On Trans-Saharan Trails: Islamic Law, Trade Networks, and Cross-Cultural Exchange in Nineteenth-Century Western Africa (review)

On Trans-Saharan Trails: Islamic Law, Trade Networks, and Cross-Cultural Exchange in... journal of world history, september 2011 Scott, who discovered that the emergence of coolie labor helped extend the plantation system and the institution of slavery beyond the period in which it should have ended earlier and with the termination of the African slave trade in the mid 1860s. Finally, her analysis balances the work of Manuel Moreno Fraginals, who demonstrated that although the coolies were treated like slaves, they were salaried workers. As a result, they assisted in the process that led to the use of free wage earners in the sugar industry by the end of the nineteenth century. Yet, Yun failed to underline that Cuban officials and planters were initially dissatisfied with the quality of coolie laborers. This perception caused them to end the Asian trade while they sought to recruit other types of immigrant workers from Mexico, Spain, and the Canary Islands until 1853. Only when they failed to locate an alternate source of cheap labor did the Asian workers look attractive to the plantocracy. Yun also understated that the coolie trade and their subsequent treatment were engendered by the decline of the African slave trade. It was only after 1865 that a large number http://www.deepdyve.com/assets/images/DeepDyve-Logo-lg.png Journal of World History University of Hawai'I Press

On Trans-Saharan Trails: Islamic Law, Trade Networks, and Cross-Cultural Exchange in Nineteenth-Century Western Africa (review)

Journal of World History, Volume 22 (3) – Sep 4, 2011

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Publisher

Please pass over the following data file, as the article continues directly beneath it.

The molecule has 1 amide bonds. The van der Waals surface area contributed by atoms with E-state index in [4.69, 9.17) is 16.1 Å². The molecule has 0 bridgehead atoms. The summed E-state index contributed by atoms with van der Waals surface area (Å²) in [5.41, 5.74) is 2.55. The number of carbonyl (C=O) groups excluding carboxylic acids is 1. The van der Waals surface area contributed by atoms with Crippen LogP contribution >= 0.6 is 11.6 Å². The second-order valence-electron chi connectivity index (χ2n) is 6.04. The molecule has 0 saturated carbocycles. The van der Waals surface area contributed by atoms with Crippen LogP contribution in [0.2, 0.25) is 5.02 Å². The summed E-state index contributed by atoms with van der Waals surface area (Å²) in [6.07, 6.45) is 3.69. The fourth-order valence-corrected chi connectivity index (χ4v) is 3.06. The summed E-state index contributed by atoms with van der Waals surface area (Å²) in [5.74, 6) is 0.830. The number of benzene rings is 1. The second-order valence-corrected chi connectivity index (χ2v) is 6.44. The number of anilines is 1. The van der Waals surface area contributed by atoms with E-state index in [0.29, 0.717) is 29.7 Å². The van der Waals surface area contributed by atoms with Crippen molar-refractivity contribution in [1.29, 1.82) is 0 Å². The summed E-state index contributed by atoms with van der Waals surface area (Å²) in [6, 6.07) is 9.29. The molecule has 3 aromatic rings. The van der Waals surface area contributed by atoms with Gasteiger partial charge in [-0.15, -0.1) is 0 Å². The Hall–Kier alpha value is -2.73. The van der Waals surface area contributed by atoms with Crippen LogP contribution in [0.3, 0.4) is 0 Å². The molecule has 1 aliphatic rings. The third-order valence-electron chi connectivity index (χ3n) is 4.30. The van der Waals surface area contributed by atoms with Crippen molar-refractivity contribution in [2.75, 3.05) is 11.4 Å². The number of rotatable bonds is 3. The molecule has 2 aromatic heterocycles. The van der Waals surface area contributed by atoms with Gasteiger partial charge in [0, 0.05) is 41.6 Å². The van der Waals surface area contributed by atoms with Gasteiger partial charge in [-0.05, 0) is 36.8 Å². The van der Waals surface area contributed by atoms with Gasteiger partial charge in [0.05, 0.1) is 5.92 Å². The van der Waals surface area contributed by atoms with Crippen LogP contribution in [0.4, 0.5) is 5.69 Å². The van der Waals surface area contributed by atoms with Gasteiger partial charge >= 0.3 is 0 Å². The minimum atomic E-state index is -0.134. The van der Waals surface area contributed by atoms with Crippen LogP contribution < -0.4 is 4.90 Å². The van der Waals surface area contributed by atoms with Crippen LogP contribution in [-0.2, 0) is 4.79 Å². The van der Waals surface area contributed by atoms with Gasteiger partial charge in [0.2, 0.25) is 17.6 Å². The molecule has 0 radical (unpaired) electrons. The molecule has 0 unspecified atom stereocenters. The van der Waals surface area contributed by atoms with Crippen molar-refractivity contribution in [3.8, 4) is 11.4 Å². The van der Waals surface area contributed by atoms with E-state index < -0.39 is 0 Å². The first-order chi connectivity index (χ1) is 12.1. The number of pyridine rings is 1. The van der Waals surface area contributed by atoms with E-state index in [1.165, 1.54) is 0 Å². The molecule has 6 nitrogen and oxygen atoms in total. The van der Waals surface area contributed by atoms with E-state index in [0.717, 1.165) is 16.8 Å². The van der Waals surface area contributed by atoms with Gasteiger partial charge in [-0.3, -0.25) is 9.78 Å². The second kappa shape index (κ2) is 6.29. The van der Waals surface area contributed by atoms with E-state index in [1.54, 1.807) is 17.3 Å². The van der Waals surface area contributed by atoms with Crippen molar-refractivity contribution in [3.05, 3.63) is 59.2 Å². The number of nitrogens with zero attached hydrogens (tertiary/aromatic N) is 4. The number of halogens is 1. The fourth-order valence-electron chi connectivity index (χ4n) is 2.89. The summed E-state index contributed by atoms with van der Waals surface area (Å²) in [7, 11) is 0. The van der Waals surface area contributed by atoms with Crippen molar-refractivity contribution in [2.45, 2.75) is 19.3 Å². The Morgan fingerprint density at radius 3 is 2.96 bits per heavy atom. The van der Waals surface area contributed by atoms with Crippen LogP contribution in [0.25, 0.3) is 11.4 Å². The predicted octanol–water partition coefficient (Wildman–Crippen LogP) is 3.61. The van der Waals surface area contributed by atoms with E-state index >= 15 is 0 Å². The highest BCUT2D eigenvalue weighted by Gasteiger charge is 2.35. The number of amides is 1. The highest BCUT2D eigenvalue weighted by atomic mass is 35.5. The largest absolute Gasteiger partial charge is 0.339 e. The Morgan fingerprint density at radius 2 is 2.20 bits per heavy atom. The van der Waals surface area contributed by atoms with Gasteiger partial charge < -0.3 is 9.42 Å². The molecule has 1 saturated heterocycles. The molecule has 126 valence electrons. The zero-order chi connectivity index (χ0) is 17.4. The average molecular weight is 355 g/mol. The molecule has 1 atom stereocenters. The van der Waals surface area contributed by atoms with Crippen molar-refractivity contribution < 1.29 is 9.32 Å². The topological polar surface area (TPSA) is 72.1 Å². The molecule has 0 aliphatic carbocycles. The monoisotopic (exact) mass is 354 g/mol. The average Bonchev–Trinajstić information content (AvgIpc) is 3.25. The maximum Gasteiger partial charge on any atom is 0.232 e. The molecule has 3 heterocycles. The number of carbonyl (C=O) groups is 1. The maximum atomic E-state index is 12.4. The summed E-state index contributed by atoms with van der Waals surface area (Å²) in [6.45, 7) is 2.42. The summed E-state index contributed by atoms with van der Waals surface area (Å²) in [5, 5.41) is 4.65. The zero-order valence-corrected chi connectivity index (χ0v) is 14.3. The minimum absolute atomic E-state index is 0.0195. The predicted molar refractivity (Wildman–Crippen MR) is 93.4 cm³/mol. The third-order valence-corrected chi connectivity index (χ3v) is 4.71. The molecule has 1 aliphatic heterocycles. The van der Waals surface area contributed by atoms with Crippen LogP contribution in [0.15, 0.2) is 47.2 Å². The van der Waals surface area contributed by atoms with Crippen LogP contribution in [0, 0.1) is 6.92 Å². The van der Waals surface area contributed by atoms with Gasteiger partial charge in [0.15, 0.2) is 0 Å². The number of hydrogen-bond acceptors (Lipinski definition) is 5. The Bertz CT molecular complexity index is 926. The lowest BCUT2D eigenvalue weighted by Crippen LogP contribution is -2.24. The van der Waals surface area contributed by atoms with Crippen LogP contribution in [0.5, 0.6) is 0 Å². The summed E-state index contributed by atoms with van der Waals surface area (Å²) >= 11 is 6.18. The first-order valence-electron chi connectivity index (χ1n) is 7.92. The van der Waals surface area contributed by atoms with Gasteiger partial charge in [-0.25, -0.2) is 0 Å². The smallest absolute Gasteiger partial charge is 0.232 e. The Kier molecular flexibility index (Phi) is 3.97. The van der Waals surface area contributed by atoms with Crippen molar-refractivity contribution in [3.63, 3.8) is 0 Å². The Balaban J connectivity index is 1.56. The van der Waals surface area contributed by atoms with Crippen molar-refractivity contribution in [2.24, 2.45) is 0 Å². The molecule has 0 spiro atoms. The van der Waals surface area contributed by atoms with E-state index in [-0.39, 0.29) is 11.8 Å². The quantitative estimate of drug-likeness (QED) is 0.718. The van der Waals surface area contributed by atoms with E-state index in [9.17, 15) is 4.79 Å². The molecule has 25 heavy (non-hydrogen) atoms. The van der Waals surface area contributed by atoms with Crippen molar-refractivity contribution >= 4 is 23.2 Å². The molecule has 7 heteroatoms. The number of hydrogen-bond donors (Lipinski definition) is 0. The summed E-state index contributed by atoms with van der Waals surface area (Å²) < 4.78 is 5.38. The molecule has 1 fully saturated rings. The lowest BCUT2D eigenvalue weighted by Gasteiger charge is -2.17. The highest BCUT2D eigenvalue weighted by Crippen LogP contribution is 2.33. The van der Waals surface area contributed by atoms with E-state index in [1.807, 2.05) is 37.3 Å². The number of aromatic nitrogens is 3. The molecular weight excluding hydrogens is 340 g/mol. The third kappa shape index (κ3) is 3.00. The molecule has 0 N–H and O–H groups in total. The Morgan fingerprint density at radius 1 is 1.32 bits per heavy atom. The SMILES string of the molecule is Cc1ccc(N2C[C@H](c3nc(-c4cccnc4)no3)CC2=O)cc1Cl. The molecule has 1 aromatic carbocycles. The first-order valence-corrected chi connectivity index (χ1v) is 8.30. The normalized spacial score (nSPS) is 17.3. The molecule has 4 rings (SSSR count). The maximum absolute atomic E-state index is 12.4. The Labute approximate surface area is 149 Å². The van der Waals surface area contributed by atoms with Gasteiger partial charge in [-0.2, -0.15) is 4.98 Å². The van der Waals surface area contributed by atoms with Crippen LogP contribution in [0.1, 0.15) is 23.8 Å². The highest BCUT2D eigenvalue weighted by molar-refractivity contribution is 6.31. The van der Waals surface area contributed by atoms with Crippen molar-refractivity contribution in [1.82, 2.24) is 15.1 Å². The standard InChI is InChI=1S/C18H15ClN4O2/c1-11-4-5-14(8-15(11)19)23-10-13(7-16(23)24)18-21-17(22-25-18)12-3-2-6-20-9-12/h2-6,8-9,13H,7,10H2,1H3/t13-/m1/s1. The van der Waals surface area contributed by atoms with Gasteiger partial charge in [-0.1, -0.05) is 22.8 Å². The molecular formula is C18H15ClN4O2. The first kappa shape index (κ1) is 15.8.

University of Hawai'I Press
Copyright
Copyright © University of Hawai'I Press
ISSN
1527-8050
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Abstract

journal of world history, september 2011 Scott, who discovered that the emergence of coolie labor helped extend the plantation system and the institution of slavery beyond the period in which it should have ended earlier and with the termination of the African slave trade in the mid 1860s. Finally, her analysis balances the work of Manuel Moreno Fraginals, who demonstrated that although the coolies were treated like slaves, they were salaried workers. As a result, they assisted in the process that led to the use of free wage earners in the sugar industry by the end of the nineteenth century. Yet, Yun failed to underline that Cuban officials and planters were initially dissatisfied with the quality of coolie laborers. This perception caused them to end the Asian trade while they sought to recruit other types of immigrant workers from Mexico, Spain, and the Canary Islands until 1853. Only when they failed to locate an alternate source of cheap labor did the Asian workers look attractive to the plantocracy. Yun also understated that the coolie trade and their subsequent treatment were engendered by the decline of the African slave trade. It was only after 1865 that a large number

Journal

Journal of World HistoryUniversity of Hawai'I Press

Published: Sep 4, 2011

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